Angela Merkel and other EU executives are getting increasingly frustrated with Theresa May’s heel dragging approach to engaging with the EU on Brexit terms. Especially terms regarding what she intends to do with regards to migrant workers.
One of the main issues is that May has refused to rule out deportations of current EU nationals in the UK. The argument is based the fear that this could cause an “influx” or a rush of EU migrants into the UK over the two years it will take between article 50 being engaged and the UK finally leaving the EU. If that was to happen, one of the key reasons for leaving the EU would be undermined.
A bit like £350m a week for the NHS? A false promise that never had any strength to it or guarantee.
But it would take 2 years anyway, so unless she wanted pre-emtive restrictions in place during the negotiation process, it’s not clear what she is hesitating for. MOre importantly, the UK is increasingly risking being dealt with more harshly by the EU the longer it takes.
The UK have 1.2 million on the continent: surely they cannot expect to be so comfortably entitled if May won’t extend that to current EU migrants in the UK. As we discussed in our previous blog, “Brexit Britannia Doesn’t Rule the Waves” the UK cannot have it both ways. No-one has left the EU before, and just because we were big hitters inside doesn’t mean that we have the right to assume powers over everyone else when we leave. We don’t get to call all the shots.
Think of another context. Let’s say you are a Parent Governor of a school that your children go to. You plan on removing your children from the school because you don’t think they are getting the best education from the teaching at the school. Although you have told everyone you want to leave, you haven’t handed in your official two-month notice. Instead, you are trying to work out how you can still get your children to enjoy all the after school clubs, and get access to using the school swimming pool for free after you have left. At the same time, you aren’t promising any continue membership to your sports club that children of the current school enjoy, and really your intention is to stop any future children joining, unless they come from your new school.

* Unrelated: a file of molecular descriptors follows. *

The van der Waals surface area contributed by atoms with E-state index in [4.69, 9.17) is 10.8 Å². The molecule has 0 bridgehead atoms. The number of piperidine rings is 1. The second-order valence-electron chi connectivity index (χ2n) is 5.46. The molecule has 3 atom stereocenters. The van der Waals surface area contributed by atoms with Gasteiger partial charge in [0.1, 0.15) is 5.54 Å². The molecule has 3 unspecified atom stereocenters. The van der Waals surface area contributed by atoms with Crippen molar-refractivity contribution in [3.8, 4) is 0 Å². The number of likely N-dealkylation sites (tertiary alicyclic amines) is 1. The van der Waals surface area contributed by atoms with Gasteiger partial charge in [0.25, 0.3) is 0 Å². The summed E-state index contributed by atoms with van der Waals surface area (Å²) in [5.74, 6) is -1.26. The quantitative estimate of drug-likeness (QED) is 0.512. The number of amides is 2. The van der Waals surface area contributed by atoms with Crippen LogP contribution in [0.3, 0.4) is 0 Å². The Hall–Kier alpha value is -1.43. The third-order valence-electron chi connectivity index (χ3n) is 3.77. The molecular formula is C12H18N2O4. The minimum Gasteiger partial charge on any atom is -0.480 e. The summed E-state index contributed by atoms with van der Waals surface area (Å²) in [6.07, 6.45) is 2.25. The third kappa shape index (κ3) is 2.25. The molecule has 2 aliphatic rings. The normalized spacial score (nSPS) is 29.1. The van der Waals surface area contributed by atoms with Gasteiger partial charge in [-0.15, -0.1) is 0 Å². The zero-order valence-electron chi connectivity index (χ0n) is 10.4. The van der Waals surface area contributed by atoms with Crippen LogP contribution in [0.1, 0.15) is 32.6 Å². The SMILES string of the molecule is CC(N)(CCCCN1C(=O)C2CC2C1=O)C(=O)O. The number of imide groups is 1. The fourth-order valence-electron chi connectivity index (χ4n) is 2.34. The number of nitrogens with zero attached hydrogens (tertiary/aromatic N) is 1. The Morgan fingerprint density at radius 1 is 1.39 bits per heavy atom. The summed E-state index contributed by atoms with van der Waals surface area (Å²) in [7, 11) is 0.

Understandably, the chair of Governors, and the rest of the Governing body are getting somewhat annoyed that you haven’t even formally resigned, and the fact that you seem to think you have the right to let your children enjoy every privilege gifted to them, without any “tit-for-tat” arrangement in place for anyone else.
I don’t think anyone has ever said that the UK would be cut off entirely because the EU really does need our investment. However, I don’t understand why the UK feels it should command on issues regarding migrant workers. May is not in the position to scream: “My way or the highway” because we also chose the highway ourselves.
When surveyed, people of all backgrounds and ages actually think that those EU migrant workers already in the UK should in fact be given permanent status (should they want it) so it probably won’t affect the Poll scores, if that is all she is worried about.
Add to this mess the sudden U-turn in the 500% increase for appeals charges for non-EU migrants, it really does seem like our Government – led by our previous Home Office Secretary – is in a bumbling, fumbling mess when it comes to the EU and Brexit.
With all this heel-dragging going on, perhaps we should fear it will be the UK left kicking and screaming.